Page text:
He rose when Iylaine came in.

Iylaine’s father had been sitting at Gunnilda’s table, but he rose when Iylaine came in. She thought at first that he meant to come embrace her, and she stopped and stiffened.

He did not advance.

She realized then that he only rose because she was a lady, and she was hurt. She would not have welcomed his embrace, but she thought he ought to have tried anyway.

“What’s this I see?” he laughed. “A sunburn? Watch yourself, Baby, or it will be freckles in the fall.”

'What's this I see?'

When he was merry, he had a big, booming laugh that swept up everyone else and carried them along in it.

She recalled entire years when he had not laughed like that – years when he had had her alone – and so she alone did not laugh with the others. She had stayed behind in those old years while he and his laugh had rolled onward and away.

She alone did not laugh with the others.

“Then I shall use elder flower water on them,” she said coolly, and the others laughed again – all but her father, who gave her a strange, soft look, and Gunnilda, who turned her eyes away.

“But you better not call her Baby,” Bedwig said. “She doesn’t like that any more.”

“Oh, no?” her father smiled across the room at her, though he spoke to Bedwig. “Why is that? Too much confusion? Has little Baby Margaret been coming running every time someone calls her?”

'Has little Baby Margaret been coming running every time someone calls her?'

“No!” Bedwig laughed. “Maggie can’t run! It’s ’cause she’s not your baby anymore, she said.”

“Beddy!” Gunnilda scolded softly.

Her father’s smile wavered.

Iylaine was annoyed. For days she had been planning how she meant to tell him this, and she had sharpened her words to a razor’s edge. Now Bedwig had come blundering in and told him with all the finesse of a club to the head.

Iylaine was annoyed.

“I suppose you have others now,” she said haughtily, but it was already too late. The words had had some of the desired effect – she could see that he was hurt – but there was also confusion in his eyes. She had meant to hurt him with such precision that he would understand how he had hurt her – but it was too late. And it didn’t take away any of her own pain.

She could see that he was hurt.

“Thank you for warning me,” her father said to Bedwig. She could see he was trying to recover his poise. “What have you been calling her?”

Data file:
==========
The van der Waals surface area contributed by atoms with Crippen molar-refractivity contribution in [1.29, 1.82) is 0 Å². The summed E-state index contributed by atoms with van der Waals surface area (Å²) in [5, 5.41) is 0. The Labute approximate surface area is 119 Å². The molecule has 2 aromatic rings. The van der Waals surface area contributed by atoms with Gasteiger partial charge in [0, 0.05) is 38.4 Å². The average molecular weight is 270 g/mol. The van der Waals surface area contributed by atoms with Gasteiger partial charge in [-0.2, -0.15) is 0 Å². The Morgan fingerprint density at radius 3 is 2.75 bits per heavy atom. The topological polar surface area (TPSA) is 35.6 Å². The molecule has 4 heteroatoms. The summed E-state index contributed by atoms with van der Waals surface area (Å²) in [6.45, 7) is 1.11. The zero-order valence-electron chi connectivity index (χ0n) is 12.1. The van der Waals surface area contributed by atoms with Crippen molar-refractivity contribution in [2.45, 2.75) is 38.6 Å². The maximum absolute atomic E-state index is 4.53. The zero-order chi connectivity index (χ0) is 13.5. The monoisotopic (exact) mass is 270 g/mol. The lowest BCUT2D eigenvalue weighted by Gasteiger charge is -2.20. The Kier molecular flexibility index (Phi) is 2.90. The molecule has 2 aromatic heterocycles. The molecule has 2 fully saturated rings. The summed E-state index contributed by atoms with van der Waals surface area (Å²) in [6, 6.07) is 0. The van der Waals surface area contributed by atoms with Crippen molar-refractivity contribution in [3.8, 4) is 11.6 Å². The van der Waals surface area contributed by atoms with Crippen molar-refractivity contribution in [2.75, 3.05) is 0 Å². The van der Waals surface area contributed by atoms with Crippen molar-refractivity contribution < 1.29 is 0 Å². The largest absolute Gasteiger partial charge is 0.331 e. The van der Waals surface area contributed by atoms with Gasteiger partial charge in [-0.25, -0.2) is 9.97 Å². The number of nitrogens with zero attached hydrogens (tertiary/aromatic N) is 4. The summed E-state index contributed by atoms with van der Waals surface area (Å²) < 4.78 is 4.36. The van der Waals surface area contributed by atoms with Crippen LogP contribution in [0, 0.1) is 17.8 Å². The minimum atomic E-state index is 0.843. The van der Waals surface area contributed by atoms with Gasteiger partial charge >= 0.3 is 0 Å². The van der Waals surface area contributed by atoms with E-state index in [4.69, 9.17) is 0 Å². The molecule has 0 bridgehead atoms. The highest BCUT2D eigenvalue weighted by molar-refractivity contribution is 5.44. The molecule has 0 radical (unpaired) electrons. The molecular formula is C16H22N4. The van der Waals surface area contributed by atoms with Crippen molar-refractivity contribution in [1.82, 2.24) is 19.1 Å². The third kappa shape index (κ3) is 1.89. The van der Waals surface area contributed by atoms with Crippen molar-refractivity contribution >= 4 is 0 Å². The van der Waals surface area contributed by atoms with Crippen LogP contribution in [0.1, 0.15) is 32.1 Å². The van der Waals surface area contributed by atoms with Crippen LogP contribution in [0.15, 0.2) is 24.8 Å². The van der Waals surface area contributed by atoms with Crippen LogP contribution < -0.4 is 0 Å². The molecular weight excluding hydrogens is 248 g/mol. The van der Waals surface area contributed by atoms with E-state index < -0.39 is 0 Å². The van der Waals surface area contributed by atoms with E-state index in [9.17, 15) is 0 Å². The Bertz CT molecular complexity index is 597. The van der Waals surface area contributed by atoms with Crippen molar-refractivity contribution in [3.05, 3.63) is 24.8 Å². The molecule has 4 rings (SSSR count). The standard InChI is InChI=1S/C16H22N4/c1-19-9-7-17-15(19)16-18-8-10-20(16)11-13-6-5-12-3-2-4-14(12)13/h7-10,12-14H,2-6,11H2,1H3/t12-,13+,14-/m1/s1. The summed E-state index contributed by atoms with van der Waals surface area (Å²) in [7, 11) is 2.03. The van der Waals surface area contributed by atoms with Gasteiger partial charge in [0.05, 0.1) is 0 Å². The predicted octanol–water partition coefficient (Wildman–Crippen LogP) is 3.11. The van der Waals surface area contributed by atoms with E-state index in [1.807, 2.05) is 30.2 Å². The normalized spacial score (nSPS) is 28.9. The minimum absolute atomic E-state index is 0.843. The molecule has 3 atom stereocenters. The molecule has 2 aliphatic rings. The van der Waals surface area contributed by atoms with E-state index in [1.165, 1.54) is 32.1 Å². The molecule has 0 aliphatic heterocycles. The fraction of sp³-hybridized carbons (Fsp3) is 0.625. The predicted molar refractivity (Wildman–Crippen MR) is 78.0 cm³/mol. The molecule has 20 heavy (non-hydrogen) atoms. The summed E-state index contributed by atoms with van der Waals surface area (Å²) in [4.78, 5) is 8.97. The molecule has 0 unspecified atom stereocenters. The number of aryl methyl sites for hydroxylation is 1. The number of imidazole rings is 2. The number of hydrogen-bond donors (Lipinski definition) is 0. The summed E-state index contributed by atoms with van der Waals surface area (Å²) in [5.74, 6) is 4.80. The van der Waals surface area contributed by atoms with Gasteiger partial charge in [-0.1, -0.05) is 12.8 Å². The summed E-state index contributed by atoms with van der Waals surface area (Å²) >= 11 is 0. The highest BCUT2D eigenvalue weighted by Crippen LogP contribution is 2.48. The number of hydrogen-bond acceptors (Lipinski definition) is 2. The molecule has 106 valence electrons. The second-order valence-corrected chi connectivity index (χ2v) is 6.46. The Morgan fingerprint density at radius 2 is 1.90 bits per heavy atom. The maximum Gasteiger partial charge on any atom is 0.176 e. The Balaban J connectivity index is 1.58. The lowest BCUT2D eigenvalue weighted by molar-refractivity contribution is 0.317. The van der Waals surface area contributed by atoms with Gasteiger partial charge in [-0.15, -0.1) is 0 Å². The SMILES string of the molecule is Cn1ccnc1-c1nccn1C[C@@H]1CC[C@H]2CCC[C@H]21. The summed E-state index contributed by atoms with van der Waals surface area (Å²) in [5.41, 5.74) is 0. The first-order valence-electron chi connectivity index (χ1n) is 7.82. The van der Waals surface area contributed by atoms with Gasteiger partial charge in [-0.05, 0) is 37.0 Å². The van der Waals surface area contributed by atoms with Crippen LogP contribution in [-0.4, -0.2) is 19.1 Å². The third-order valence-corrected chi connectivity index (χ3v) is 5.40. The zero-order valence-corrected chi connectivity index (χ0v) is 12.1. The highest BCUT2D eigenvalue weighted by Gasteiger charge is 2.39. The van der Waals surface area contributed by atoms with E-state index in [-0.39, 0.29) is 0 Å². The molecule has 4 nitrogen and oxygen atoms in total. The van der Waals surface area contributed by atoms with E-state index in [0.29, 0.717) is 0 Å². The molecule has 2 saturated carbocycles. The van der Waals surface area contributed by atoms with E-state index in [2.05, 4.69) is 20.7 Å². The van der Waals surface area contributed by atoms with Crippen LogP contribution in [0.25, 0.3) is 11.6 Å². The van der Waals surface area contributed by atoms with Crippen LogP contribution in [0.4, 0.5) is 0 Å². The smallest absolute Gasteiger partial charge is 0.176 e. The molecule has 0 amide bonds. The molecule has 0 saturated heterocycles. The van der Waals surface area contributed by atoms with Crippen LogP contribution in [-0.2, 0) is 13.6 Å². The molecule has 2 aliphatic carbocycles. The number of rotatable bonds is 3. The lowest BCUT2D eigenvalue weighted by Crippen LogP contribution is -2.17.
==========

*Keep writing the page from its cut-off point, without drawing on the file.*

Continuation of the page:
Wynna muttered, “Her ladyship,” under her breath, and Iylaine’s sunburned face grew hotter still. But she could not reveal that she had heard. No one else had.

“Just Iylaine,” Bedwig said.

'Just Iylaine.'

“She lets me call her Baby still,” Alwy chuckled to himself gleefully. “‘Cause I always forget.”

“Iylaine,” her father said, “you must forgive me if I too forget at first. You were my baby for so long.”

'You must forgive me if I too forget at first.'

Gunnilda looked up at him with compassion in her eyes, though he did not see. This too infuriated Iylaine. Was his pain the only pain that mattered? It was his fault – both his pain and her own. If he had wanted her, he could have chosen her. He had other babies now.

“I always remember,” little Gytha said proudly.

'I always remember.'

“Good girl!” Iylaine’s father said, but he was still staring across the room at her.

“Where are we going?” Iylaine asked, hoping to put an end to this conversation.

“Maire is expecting us for dinner, and after that we may do what you like.”

'Maire is expecting us for dinner, and after that we may do what you like.'

They never ate with Gunnilda and Alwy when he came. She did not know why.

“You could go swimming,” Bedwig offered helpfully. His own sunburn – which covered more than his face – was due to that favored pastime.

“I hate swimming,” Iylaine said.

“How would you know?” Wynna laughed. “You don’t even know how!”

“I’m certain we shall think of something,” her father said. “Are you ready, Bab – Iylaine?”

“You almost said it!” Alwy chortled.

“Fortunately I caught it in time,” he said, and his eyes were still on her. “Give me a day or two, and I shall have learned.”

'Fortunately I caught it in time.'